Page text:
How to turn the obstacles presented by the coronavirus into ministry opportunities.
This past week has seen a surge in diagnosed cases of the novel coronavirus (COVID-19) in the U.S. (over 10,000 cases as of publication). As a result, many churches across the nation have had to adapt and/or close their in-person services. In the interim, many of these churches are livestreaming their services online.
One of the most popular free options for livestreaming is Life.Church’s Church Online Platform. Bobby Gruenewald is a pastor and the innovation leader for Life.Church, one of the largest multisite churches in America, based in Edmond, Oklahoma. During his tenure at Life.Church he has helped pioneer the missional use of technology that allows Life.Church to reach people in every country on the planet. He oversees the YouVersion, Open Network, Church Online, Information Technology, Creative Media, Spaces & Places, and Communications teams.
We caught up with Gruenewald fresh off his 14-day precautionary quarantine to talk about how the church is handling the thousands of new churches joining Life.Church’s Church Online Platform over the past week, and where he sees the church leading and serving in these uncertain times.
Six thousand new churches and 4.7 million attenders joined the Church Online Platform last week. What are some takeaways or implications for the church in the U.S.?
We’re grateful to have platform to be able to provide for churches. When we started the Church Online Platform, we didn’t anticipate a global pandemic. Certainly at times like this, it’s critical that the church is present, connected, available and engaged in ministry more than ever before. While hospitals meet physical needs, the church needs to keep its doors open, digitally, to meet spiritual and emotional needs—especially during social distancing.
That’s why Church Online is an important tool. It will be new for a lot of churches; 3,000 were using it before. In the last seven days we’ve seen 9,000 churches sign up—2,500 churches signed up just yesterday (Tuesday).
We’re at the beginning of the bell curve on this. As of last week, many churches still met physically, and other churches canceled church for what they thought would be a week or two. But as it has become apparent for people, especially in hot zones, this could go on longer, and we need to have solutions for congregations.
We’re happy to be able to provide the tool. It’s going to take lot of work to onboard churches. Step one is providing it. We’re encouraged and blown away by the response already.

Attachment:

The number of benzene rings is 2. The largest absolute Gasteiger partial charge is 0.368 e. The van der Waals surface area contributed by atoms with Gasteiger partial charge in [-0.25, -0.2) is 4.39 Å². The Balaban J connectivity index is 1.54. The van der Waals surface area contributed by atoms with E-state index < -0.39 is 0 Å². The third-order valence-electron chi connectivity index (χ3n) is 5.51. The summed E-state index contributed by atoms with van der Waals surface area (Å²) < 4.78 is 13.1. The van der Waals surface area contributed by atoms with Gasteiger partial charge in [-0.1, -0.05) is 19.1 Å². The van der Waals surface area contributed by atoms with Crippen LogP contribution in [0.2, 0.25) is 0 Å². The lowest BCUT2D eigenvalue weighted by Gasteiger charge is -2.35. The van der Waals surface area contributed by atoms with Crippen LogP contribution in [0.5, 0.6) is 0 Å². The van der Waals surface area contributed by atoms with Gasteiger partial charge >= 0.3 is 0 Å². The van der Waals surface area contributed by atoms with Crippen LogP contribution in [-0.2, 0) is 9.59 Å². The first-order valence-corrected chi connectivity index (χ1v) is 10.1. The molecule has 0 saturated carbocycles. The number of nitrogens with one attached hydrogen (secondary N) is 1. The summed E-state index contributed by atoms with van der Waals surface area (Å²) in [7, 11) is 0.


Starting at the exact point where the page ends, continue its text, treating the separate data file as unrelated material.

Everything has changed in last four days. We’re reallocating staff working in other areas for the physical church facilities, and training them up on support questions. We’ll probably have 10,000 churches sign up in this current week. There are that many churches trying to start. We didn’t have enough people positioned before, but we’re getting them there quickly and responding quickly and getting in front of it. We have lots of staff and volunteers ready to step in and training to help.
We don’t know what the maximum sign-ups will be. We had our biggest day ever on Monday, then Tuesday we passed that, and today we’re on pace to pass that. We’ve allocated resources to bring on contractors focusing on security and scaling the technology. We have a real effort going, and we’re seeing it as a missional opportunity to reach out to churches.
What are the implications for evangelism and outreach in the time of social distancing?
There are a lot of really amazing opportunities. People are more likely globally, and in our neighborhoods, to turn toward God in a time like this. You hate for people to be in a bad situation, but it happens and we know why. People can’t solve their questions themselves, and think, There’s got to be somewhere else I can turn. Often they turn to the church.
This [coronavirus pandemic] creates a unique environment for people, because the only practical method of attendance is a digital format in almost every scenario. Digital tools are always a way people are looking for answers. They may be curious or apprehensive of physical churches, but they have no problem dialing in. They’re not only searching for answers, but the barrier to entry is very low.
We’re praying toward an unprecedented movement of people who decide to follow Jesus. The church typically grows during disasters and plagues. Part of it is people responding, and the other part is the church rushing to the front lines. It’s a combination of those two things. A virus can spread, but connectedness and the message of the gospel can spread even faster. It’s an extremely encouraging big opportunity for the global church.
Churches need to be looking for ways to be innovative and creative about how to be safe while helping people when they need it the most.
How can smaller churches with limited previous experience with online communication scale up quickly?